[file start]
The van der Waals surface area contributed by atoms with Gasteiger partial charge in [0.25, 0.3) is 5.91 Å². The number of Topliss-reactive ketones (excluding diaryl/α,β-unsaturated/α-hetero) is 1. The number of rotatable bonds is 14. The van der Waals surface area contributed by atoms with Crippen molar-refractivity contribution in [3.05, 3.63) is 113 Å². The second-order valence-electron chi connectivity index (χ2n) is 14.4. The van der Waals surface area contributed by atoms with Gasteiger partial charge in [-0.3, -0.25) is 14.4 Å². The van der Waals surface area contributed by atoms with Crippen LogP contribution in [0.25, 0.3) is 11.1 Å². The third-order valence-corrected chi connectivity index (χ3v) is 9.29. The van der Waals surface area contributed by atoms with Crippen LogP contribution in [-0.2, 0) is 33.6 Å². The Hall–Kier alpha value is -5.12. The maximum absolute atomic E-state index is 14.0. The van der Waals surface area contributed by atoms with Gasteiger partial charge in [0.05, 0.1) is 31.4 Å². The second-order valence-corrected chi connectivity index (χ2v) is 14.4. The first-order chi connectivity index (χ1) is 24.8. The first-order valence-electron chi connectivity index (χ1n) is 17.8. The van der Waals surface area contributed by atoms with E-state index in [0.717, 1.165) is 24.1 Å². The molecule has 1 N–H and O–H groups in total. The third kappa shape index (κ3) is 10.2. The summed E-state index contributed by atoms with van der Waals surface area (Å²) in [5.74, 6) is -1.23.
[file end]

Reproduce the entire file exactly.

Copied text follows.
The van der Waals surface area contributed by atoms with Gasteiger partial charge in [0.25, 0.3) is 5.91 Å². The number of Topliss-reactive ketones (excluding diaryl/α,β-unsaturated/α-hetero) is 1. The number of rotatable bonds is 14. The van der Waals surface area contributed by atoms with Crippen molar-refractivity contribution in [3.05, 3.63) is 113 Å². The second-order valence-electron chi connectivity index (χ2n) is 14.4. The van der Waals surface area contributed by atoms with Gasteiger partial charge in [-0.3, -0.25) is 14.4 Å². The van der Waals surface area contributed by atoms with Crippen LogP contribution in [0.25, 0.3) is 11.1 Å². The third-order valence-corrected chi connectivity index (χ3v) is 9.29. The van der Waals surface area contributed by atoms with Crippen LogP contribution in [-0.2, 0) is 33.6 Å². The Hall–Kier alpha value is -5.12. The maximum absolute atomic E-state index is 14.0. The van der Waals surface area contributed by atoms with Gasteiger partial charge in [0.05, 0.1) is 31.4 Å². The second-order valence-corrected chi connectivity index (χ2v) is 14.4. The first-order chi connectivity index (χ1) is 24.8. The first-order valence-electron chi connectivity index (χ1n) is 17.8. The van der Waals surface area contributed by atoms with E-state index in [0.717, 1.165) is 24.1 Å². The molecule has 1 N–H and O–H groups in total. The third kappa shape index (κ3) is 10.2. The summed E-state index contributed by atoms with van der Waals surface area (Å²) in [5.74, 6) is -1.23.